Explore New Beer at the Ginger Man

Exploring New Beer

People are often afraid of change and leaving their comfort zone. Loyal beer lovers are seldom an exception. Don’t be afraid to try something new; embrace change and adventure to new places! And new beers. We’ve broken down a few common styles below with a bit of history and tasting notes. Enjoy!

The IPA

IPAs are often characterized by their unique bitter taste and strong aroma driven by the relatively high use of hops in multiple phases of the brewing process. Hops have been used in brewing for thousands of years. As early as 1630, brewers in England were shipping beer to India where many soldiers and government employees were stationed. By this time, brewers knew that hops acted as a natural preservative, and thus, additional use of hops meant that the beer could easily make the six-month voyage to India. By the mid nineteenth century, pale and India Pale Ales had replaced porter as the fashionable beer in England.

The Lager

Lagers first appeared in Bavaria in the 16th century. They are fermented with yeast at much lower temperatures than other styles and are often effervescent and light in color and body.  Lagers can be pale, golden, amber, or dark. In the US brewing market today, Lagers are most dominant. When most people think of beer, they think of lagers like Miller, Coors or Bud Light. Only in England are lagers not the most popular beer; ales top the charts.

The Stout

Perhaps the most recognizable stout is Guiness. In England during the 1920’s, marketers tried to prove the validity of the slogan, “Guinness is good for you” and showed that people felt better after a pint. It is hard to imagine, but according to their research, Guinness was recommended for post-operative patients, blood donors, pregnant women and nursing mothers to recover more quickly and improve their health.

There are a lot of great stouts. Explore a few. Each is often rich in character. Some of the stouts that you can try at The Ginger Man include: Guinness Stout, Sam Smith Oatmeal, Sam Smith Organic Chocolate, Victory Storm King, Young’s Double Chocolate.

The Porter

Many believe porters started in London in the early 1700s, but depending on who you ask, the story may change; the style itself has evolved drastically since inception in early London.  Porters are known for their strong flavor and their inability to spoil easily in comparison to other styles. Porters’ values increase with age and are often priced lower than other styles. The main difference between a porter and a stout is their roast-malted barley flavor.  Porters are typically 4.0-6.5% ABV in strength. We recommend trying 512 Pecan Porter, a house favorite.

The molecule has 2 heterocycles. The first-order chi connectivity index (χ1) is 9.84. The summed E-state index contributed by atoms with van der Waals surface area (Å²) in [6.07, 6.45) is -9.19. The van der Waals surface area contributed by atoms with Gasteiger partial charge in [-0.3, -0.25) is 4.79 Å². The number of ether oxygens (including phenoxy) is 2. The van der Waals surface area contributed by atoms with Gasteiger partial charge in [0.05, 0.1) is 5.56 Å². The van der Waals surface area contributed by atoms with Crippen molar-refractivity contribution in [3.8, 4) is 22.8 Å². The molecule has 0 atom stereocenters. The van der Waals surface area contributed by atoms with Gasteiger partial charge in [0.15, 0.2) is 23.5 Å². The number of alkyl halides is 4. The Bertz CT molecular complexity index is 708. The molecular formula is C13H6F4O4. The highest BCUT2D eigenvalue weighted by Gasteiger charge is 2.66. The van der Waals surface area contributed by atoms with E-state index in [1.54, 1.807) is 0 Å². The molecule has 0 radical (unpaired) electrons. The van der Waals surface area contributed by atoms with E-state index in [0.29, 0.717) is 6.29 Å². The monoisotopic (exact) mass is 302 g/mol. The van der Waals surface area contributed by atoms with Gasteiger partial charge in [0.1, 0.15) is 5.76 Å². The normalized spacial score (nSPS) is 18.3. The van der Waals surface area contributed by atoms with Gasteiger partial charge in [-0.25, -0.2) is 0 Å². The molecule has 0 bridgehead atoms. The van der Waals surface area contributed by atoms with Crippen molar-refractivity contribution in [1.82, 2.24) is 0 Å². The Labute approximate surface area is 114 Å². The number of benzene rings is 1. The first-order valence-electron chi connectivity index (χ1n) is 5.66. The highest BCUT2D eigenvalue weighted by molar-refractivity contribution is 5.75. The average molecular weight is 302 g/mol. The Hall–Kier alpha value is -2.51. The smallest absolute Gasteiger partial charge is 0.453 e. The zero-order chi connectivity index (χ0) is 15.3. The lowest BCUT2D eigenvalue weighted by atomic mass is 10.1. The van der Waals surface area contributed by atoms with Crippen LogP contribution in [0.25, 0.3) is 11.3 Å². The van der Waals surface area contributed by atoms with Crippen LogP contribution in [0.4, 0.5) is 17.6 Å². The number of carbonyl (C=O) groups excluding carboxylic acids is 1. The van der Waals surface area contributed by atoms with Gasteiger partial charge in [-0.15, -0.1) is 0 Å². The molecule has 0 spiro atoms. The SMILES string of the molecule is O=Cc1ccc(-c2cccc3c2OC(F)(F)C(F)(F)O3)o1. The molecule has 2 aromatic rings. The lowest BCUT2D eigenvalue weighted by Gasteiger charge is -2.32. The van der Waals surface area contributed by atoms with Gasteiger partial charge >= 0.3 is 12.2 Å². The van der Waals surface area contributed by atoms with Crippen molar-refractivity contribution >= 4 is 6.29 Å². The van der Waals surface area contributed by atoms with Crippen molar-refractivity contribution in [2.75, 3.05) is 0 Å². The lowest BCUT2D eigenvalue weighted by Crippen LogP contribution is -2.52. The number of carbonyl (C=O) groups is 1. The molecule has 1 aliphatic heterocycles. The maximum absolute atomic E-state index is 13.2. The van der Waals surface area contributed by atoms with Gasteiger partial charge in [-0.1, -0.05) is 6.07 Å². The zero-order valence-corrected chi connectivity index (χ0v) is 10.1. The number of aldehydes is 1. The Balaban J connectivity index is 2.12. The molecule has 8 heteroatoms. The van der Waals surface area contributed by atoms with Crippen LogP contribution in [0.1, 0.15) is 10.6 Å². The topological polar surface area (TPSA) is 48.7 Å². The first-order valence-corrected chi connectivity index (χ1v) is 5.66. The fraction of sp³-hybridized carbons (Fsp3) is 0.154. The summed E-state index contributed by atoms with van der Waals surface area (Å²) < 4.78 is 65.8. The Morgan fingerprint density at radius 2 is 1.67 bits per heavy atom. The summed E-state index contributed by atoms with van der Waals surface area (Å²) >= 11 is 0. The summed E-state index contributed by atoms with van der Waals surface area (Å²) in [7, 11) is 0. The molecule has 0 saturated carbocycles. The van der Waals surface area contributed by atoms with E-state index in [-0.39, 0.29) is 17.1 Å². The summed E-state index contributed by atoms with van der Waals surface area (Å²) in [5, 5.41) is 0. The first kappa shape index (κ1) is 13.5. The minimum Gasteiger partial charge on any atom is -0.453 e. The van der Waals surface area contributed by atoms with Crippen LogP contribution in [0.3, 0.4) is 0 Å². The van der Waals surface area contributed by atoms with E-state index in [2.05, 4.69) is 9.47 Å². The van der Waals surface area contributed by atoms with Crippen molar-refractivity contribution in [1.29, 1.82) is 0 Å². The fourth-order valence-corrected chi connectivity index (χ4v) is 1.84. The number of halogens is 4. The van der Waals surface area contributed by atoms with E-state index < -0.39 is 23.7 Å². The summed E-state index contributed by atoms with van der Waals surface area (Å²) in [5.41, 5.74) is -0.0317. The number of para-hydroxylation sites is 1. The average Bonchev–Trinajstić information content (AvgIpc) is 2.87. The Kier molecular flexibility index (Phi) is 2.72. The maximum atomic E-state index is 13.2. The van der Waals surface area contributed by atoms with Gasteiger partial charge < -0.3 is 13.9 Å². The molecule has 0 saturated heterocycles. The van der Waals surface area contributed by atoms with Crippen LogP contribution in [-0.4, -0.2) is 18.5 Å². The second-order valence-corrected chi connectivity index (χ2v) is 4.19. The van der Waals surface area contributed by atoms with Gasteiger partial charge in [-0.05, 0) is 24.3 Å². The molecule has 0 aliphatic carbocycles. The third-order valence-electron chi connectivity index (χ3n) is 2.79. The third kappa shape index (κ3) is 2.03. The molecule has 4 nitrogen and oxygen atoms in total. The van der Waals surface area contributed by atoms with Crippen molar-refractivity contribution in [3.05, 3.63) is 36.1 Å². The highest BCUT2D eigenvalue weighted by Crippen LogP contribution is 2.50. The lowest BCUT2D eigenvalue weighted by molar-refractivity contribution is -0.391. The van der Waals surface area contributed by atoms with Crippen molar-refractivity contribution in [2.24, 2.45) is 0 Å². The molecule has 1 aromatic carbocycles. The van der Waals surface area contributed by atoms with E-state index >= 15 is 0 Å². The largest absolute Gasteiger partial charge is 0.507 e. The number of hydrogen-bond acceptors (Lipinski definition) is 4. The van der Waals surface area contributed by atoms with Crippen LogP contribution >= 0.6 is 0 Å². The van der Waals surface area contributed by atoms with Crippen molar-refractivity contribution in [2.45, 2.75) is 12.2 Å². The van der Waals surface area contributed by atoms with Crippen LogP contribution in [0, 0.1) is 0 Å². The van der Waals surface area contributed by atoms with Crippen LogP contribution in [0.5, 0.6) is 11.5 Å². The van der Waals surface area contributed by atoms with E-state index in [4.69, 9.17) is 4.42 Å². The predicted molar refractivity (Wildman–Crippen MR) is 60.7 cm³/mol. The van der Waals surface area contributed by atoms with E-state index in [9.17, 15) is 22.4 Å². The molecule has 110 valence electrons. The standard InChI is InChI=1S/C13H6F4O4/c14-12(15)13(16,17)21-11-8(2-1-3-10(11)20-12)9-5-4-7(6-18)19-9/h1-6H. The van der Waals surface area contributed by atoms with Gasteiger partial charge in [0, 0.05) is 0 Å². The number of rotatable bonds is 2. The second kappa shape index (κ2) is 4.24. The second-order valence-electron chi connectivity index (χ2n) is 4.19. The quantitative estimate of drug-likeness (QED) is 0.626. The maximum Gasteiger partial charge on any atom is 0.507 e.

The Cider

Ciders have gained recent recognition in the US as a gluten free alternative to beer. Ciders are made with fermented juices of various fruits, mostly apples. Ciders have more popularity around the world than here in the US; many attribute this disparity to prohibition when apple trees were actually cut down in an effort to stop production. As these trees need many years to bear fruit, the process was greatly delayed. Ciders can have a variety of different flavors and can be classified from dry to sweet. Their appearance varies from cloudy with sediment to completely clear. Colors range from almost clear to amber to brown. These differences depend on filtering between pressing and fermentation. ABVs vary on ciders, but most ciders are typically 5-8% ABV. Check out Austin East Ciders, a local delicious dry cider.

The Saison

The origins of the saison style, like many others, depends on who you ask. Present day saisons are typically super dry, with a clean hoppy finish. Many saisons contain spices or Brettanomyces wild yeast, creating a unique drinking experience. One of the most interesting things about the style is the specific yeast strains used in the brew process, which many believe to be related to red-wine yeast. Saison strains are tolerant of very high fermentation temperatures, and produce a lot of peppery phenols, but not a lot of ester, which would certainly ruin the beer. Some of the saisons that you can find at The Ginger Man include: Boulevard Tank 7 and Saison Dupont.

 

3 Tips to Experiment with your Beer Style

Ask the server/bartender for assistance. The Ginger Man staff is very knowledgeable and is here to help guide your drinking experience. Don’t hesitate to use them as a resource during your visit. Whether you’re looking for a new brew to try, or just wanting to learn, strike up a conversation with a member of The Ginger Man family.

Drink what’s in season.  A good way to explore different styles is to follow seasonal releases. Whether it’s a great wheat beer to beat the summer heat or a warming stout in the winter months, following the seasons will give you a great glimpse at several different styles. Check with your server on the current seasonal offerings.

Order half pints. By drinking less, you can try more! We always encourage guests to check out new beers and different styles. Your perception of a beer will change during the drinking experience; trying a sip of something will give you a different impression than multiple sips. With some of the high ABV beers around, half pints are often a good vehicle to try many new beers!

 

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